In this CCRC referral fresh evidence was adduced with regard to a mobile phone leading to the conviction being quashed .
The applicant had been convicted on the basis of a partially successful identification procedure at the time of trial and he was convicted despite the fact that the assailant was said to be linked to a bycycle , which he was not .
The fact that there was a phone discovered at the scene wasn't enough - it was in the Turkish language and the applicant was a Somali man . Tests showed the DNA was not his but it was not possible to identify who it belonged to .
The matter came before the CCRC and they had the phone retested - using the sample they were able to link it to a suspect of Turkish extraction who had a bycycle who had been active in the area . These were determinative additional matters of substance .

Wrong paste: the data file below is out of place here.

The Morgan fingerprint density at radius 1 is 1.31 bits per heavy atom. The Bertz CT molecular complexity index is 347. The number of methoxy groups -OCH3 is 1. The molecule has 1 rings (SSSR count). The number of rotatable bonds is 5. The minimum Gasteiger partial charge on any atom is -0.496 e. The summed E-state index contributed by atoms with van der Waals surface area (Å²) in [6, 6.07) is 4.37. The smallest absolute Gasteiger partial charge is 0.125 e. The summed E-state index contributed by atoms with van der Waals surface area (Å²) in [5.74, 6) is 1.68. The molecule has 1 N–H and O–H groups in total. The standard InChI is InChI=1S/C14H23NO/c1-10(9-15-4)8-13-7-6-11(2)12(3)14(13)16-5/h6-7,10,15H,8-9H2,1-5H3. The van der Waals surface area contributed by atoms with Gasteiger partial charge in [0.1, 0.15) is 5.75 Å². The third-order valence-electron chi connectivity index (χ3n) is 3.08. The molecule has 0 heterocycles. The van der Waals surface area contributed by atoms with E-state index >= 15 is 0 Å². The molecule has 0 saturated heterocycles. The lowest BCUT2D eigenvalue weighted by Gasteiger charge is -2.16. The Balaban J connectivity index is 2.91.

This case is illustrative of the fact that fresh DNA evidence of its own is often not enough - see for example the case of R v Nealon [ 2014 ] where fresh DNA led to the quashing of a conviction of attempted rape but in the Nealon case in the absence of an alternative suspect all possible innocent explanations for the DNA had to be excluded such as innocent contamination .